Development, structure and mechanics of a synthetic E. coli outer membrane model†
The outer membrane (OM) of Gram-negative bacteria is a complex asymmetric bilayer containing lipids, lipopolysaccharides (LPS) and proteins. While it is a mechanical and chemical barrier, it is also the primary surface of bacterial recognition processes that involve infection by and of the bacterium. Uncovering the mechanisms of these biological functions has been hampered by the lack of suitable model systems. Here we report the step-by-step assembly of a synthetic OM model from its fundamental components. To enable the efficient formation of a supported lipid bilayer at room temperature, dimyristoyl-phosphocholine (DMPC) was used as the lipid component to which we progressively added LPS and OM proteins. The assembled system enabled us to explore the contribution of the molecular components to the topographical structure and stability of the OM. We found that LPS prefers solid-state membrane regions and forms stable vesicles in the presence of divalent cations. LPS can gradually separate from DMPC membranes to form independent vesicles, pointing at the dynamic nature of the lipid-LPS system. The addition of OM proteins from E. coli and saturating levels of LPS to DMPC liposomes resulted in a thicker and more stable bilayer the surface of which displayed a nanoscale texture formed of parallel, curved, long (>500 nm) stripes spaced apart with a 15 nm periodicity. The synthetic membrane may facilitate the investigation of binding and recognition processes on the surface of Gram-negative bacteria.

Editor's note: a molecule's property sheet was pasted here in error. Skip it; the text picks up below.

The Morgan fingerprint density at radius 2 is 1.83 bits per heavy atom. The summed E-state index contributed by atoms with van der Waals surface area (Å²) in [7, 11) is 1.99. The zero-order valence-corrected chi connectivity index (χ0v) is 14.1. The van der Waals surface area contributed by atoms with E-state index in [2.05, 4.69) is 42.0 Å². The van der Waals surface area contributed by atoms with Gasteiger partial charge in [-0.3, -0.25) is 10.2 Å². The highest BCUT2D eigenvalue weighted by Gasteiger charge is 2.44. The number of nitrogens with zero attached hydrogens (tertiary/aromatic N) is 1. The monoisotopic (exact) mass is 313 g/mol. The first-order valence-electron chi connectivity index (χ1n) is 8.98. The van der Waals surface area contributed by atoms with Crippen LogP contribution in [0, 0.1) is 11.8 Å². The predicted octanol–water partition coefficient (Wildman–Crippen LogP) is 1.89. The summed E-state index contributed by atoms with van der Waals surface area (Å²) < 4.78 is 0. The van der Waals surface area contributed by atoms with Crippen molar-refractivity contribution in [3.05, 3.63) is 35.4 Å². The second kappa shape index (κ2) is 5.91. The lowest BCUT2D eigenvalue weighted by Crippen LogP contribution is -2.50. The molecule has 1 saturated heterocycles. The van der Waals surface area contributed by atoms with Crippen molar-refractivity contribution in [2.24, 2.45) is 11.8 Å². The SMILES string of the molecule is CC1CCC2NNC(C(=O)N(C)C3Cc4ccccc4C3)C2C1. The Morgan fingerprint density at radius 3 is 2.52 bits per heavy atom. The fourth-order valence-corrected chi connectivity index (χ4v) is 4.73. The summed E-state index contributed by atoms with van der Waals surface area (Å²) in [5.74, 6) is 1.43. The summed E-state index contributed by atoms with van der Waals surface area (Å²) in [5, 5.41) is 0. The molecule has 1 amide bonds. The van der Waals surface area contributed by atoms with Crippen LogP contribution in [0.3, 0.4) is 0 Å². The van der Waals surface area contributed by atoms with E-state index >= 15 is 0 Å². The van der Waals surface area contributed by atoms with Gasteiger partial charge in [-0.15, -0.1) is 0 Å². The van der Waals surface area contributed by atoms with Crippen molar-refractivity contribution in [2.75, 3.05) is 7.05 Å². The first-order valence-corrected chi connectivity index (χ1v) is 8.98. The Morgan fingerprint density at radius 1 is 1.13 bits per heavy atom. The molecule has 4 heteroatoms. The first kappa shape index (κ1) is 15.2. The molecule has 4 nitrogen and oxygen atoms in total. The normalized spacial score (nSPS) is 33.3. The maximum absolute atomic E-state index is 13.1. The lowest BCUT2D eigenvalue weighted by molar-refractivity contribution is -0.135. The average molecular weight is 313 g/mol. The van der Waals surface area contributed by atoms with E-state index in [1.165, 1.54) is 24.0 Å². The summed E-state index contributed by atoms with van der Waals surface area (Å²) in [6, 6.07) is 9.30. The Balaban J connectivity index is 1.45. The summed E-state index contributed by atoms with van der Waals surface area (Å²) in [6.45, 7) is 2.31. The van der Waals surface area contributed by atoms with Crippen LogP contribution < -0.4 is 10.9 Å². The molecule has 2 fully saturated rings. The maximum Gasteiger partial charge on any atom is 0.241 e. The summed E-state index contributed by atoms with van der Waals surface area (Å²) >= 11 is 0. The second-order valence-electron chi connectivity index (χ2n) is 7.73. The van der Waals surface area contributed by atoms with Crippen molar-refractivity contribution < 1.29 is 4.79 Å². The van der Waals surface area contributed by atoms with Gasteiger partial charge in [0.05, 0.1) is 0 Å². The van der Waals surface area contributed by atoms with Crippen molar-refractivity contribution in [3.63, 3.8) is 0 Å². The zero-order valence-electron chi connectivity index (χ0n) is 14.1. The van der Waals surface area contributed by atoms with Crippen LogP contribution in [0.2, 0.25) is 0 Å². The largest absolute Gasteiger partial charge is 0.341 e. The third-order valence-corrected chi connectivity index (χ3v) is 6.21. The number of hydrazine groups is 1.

- This article is part of the themed collection: Editor’s Choice: Recent breakthroughs in nanobiotechnology